Thanks to everyone who congratulated me on the various projects I’ve got in the works. Of course, the mere fact that I’m busy doesn’t guarantee anything. Three months ago, I had almost eighteen different projects on the go, most of which have since dematerialized like a red-shirt ensign teleporting planetside so that he can lend Kirk some much-needed back-up.
Don’t get me wrong. A couple of the projects I mentioned yesterday look very promising, but I know from experience not to take anything for granted. I learned that lesson the hard way not too long ago…
I received an email informing me that a green lit show was looking for a showrunner and those involved were eager to work with me. I needed to get on the phone with the president of the company that week! So, I read all of the supporting materials, then got on the phone with the president of the company and discussed everything from the show’s budget to where we would shoot. I was told we would need to move quickly!
I spent the weekend reviewing the materials so that we could hit the ground running on Monday. Which came and went with no word. Then Tuesday came and went. Then Wednesday. I emailed the president of the company wondering what was up. Wasn’t this supposed to be a fast track project? No response. Thursday. Friday. Finally, Monday, I was contacted by their director of development who apologized (they were away) and, over the course of the conversation, informed me that the project was not, in fact, green lit. It was a script to series deal (And, days later, not a script to series deal either). I would need to prepare and pitch my vision for the prospective series.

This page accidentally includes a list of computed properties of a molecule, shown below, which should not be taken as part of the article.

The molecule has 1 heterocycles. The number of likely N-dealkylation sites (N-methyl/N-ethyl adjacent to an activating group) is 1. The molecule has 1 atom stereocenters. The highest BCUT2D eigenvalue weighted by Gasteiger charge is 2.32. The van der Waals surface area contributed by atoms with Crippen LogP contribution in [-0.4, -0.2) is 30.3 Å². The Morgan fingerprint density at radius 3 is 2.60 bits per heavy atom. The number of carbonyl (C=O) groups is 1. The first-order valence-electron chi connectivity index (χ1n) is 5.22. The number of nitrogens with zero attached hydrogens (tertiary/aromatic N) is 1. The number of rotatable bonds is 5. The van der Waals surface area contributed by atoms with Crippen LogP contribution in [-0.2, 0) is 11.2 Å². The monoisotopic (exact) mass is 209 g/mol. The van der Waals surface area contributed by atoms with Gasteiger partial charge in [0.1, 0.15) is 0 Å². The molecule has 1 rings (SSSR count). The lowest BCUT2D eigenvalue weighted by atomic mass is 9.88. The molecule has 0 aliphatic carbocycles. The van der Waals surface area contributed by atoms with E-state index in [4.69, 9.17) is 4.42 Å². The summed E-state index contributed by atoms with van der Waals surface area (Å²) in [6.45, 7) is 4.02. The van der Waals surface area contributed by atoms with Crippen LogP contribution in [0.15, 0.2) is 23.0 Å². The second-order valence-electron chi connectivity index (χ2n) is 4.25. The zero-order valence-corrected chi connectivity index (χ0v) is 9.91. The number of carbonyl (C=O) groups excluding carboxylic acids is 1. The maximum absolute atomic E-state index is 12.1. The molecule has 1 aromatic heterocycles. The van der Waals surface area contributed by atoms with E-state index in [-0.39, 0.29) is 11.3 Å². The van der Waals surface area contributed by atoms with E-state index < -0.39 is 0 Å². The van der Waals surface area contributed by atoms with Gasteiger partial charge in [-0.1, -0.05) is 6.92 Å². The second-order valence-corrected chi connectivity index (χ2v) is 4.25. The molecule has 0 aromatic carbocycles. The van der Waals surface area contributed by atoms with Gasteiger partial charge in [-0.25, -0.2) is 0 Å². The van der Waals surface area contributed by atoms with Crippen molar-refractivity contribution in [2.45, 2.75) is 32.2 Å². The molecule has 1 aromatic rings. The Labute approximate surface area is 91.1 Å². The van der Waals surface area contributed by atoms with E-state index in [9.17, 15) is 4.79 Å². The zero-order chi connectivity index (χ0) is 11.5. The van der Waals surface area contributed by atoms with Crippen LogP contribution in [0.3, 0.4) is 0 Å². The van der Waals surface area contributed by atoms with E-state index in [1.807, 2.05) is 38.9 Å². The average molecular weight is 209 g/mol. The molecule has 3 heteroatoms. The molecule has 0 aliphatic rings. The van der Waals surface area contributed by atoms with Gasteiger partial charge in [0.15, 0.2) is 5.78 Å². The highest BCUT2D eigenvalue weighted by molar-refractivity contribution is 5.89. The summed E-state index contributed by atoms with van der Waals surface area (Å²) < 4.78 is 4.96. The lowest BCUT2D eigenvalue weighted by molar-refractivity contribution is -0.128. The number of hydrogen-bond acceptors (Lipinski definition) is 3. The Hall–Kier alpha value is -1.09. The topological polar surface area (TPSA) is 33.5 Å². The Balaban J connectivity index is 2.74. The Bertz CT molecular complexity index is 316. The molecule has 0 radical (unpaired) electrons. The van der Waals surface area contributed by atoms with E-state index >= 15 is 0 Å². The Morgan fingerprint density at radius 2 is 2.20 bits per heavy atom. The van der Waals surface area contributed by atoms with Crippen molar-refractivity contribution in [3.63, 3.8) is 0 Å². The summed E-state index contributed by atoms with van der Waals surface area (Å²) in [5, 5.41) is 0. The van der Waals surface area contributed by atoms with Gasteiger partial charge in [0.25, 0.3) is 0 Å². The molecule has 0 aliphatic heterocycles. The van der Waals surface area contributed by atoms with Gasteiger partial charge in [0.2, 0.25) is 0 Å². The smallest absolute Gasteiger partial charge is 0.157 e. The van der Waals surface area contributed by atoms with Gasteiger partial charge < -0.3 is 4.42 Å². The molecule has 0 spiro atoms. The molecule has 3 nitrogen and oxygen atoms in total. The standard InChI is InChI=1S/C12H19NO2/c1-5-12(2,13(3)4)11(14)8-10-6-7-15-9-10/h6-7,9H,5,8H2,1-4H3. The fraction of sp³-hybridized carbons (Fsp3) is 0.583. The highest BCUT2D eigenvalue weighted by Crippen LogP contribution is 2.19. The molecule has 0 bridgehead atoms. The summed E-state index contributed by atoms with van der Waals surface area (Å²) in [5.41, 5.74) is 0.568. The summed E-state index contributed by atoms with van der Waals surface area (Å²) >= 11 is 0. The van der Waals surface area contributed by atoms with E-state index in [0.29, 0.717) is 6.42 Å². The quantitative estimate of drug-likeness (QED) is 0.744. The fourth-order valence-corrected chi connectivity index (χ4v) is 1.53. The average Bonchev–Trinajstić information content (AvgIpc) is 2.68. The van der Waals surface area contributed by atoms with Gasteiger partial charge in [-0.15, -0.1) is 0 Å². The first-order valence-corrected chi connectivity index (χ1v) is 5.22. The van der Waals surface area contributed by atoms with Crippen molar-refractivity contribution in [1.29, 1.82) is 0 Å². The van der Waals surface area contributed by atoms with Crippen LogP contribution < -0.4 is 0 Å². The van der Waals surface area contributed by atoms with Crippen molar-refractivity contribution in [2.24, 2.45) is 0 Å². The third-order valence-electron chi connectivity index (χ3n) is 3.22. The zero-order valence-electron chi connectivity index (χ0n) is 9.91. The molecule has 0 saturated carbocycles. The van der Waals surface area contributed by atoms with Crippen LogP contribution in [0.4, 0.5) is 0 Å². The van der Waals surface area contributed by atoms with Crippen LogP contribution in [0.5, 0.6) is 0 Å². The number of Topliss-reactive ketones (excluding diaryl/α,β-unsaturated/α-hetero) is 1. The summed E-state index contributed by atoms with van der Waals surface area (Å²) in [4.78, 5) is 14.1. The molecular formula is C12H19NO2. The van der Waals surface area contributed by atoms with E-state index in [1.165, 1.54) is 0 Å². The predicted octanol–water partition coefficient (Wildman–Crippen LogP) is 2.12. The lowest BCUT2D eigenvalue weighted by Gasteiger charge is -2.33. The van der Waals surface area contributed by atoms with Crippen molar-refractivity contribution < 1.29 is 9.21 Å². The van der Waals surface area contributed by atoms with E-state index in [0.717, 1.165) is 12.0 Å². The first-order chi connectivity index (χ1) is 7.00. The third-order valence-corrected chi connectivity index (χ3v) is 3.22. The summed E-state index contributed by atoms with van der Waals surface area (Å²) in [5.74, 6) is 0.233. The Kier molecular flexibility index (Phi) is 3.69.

And so, I spent the better of that week reviewing materials and putting together a detailed pitch of the series pilot and a series overview. I got on the phone and pitched my take to the director of development who was very positive, offered me a few suggestions, and then set a time for me to pitch the broadcaster.
The following Monday, I pitched the broadcast exec. He had a few questions. I answered. I was thanked for my time and then…nothing. While I wasn’t expecting an immediate response from the broadcaster, I assumed I’d at least receive an email from my partners on the pitch letting me know how they thought it went, offering me some sort of timeline. Instead – radio silence. The next day, I reached out to the director of development who informed me they expected a decision later that week.
Then on Friday, I received a call from the president of the company. And by the tone of his voice, I could tell it wasn’t good news. “I hate making these types of calls,”he began and I felt bad. Not for me, but for him. I wanted to tell him that I believed we had a great pitch and that we could just take it somewhere else. This wasn’t the end. But, as it turned out, it was the end. For me anyway. “As you know,”he said, “we went out to a number of different showrunners for this project.”
Actually, no. I didn’t know.
Apparently, the show had been picked up, but the broadcaster had elected to go with someone else’s take.
Normally, this would have been cause for frustration, but not to the extent I experienced that day mainly because I had been misinformed about a project that had gone from a green light to a blinking yellow to a full-stop red.
The incident soured me, not only on the industry as a whole, but on a few people as well. Still, it did teach me a very valuable lesson about not counting your chickens before they’re hatched – or crewing your production until you have a signed contract.
So, for the time being, I’m going to pretend I haven’t been offered that showrunning gig, or been hired to write that pilot script, or am on the cusp of having that series I’ve been developing for the past nine months green lit. Instead, I’m going to keep working and focus on those comic book projects.
Oh, and maintain my torrid reading pace. So far this year, 226 books and counting! A job would really throw a wrench into my book-a-day average.